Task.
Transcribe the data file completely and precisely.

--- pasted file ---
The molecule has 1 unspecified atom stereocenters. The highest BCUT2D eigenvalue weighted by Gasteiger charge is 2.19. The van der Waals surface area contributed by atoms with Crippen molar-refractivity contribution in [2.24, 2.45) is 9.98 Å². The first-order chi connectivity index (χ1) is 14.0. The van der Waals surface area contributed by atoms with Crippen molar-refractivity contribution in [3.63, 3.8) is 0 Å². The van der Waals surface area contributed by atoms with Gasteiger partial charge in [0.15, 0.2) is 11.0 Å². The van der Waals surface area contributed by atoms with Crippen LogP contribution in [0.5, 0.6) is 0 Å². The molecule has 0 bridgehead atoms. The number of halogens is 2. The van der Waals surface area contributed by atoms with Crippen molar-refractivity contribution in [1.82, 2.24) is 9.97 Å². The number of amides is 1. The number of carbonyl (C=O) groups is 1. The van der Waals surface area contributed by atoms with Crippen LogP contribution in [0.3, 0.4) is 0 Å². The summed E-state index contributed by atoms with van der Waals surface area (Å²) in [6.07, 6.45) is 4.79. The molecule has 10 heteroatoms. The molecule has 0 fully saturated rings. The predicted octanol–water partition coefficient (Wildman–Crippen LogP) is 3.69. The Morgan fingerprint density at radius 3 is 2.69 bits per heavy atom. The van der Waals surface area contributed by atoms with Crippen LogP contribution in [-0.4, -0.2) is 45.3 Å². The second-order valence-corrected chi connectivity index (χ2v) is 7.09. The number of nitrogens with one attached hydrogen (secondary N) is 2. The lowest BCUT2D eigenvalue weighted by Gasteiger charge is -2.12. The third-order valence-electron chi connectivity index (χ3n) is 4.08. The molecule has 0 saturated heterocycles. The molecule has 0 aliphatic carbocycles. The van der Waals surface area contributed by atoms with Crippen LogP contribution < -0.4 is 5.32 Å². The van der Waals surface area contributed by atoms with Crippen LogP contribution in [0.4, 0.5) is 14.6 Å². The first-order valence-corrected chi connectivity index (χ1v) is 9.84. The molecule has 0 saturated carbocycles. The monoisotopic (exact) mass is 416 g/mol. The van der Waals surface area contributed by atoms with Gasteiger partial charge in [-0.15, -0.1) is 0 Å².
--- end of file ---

The molecule has 1 unspecified atom stereocenters. The highest BCUT2D eigenvalue weighted by Gasteiger charge is 2.19. The van der Waals surface area contributed by atoms with Crippen molar-refractivity contribution in [2.24, 2.45) is 9.98 Å². The first-order chi connectivity index (χ1) is 14.0. The van der Waals surface area contributed by atoms with Crippen molar-refractivity contribution in [3.63, 3.8) is 0 Å². The van der Waals surface area contributed by atoms with Gasteiger partial charge in [0.15, 0.2) is 11.0 Å². The van der Waals surface area contributed by atoms with Crippen LogP contribution in [0.5, 0.6) is 0 Å². The molecule has 0 bridgehead atoms. The number of halogens is 2. The van der Waals surface area contributed by atoms with Crippen molar-refractivity contribution in [1.82, 2.24) is 9.97 Å². The number of amides is 1. The number of carbonyl (C=O) groups is 1. The van der Waals surface area contributed by atoms with Crippen LogP contribution in [0.3, 0.4) is 0 Å². The summed E-state index contributed by atoms with van der Waals surface area (Å²) in [6.07, 6.45) is 4.79. The molecule has 10 heteroatoms. The molecule has 0 fully saturated rings. The predicted octanol–water partition coefficient (Wildman–Crippen LogP) is 3.69. The Morgan fingerprint density at radius 3 is 2.69 bits per heavy atom. The van der Waals surface area contributed by atoms with Crippen LogP contribution in [-0.4, -0.2) is 45.3 Å². The second-order valence-corrected chi connectivity index (χ2v) is 7.09. The number of nitrogens with one attached hydrogen (secondary N) is 2. The lowest BCUT2D eigenvalue weighted by Gasteiger charge is -2.12. The third-order valence-electron chi connectivity index (χ3n) is 4.08. The molecule has 0 saturated heterocycles. The molecule has 0 aliphatic carbocycles. The van der Waals surface area contributed by atoms with Crippen LogP contribution < -0.4 is 5.32 Å². The van der Waals surface area contributed by atoms with Crippen LogP contribution in [0.4, 0.5) is 14.6 Å². The first-order valence-corrected chi connectivity index (χ1v) is 9.84. The molecule has 0 saturated carbocycles. The monoisotopic (exact) mass is 416 g/mol. The van der Waals surface area contributed by atoms with Gasteiger partial charge in [-0.15, -0.1) is 0 Å².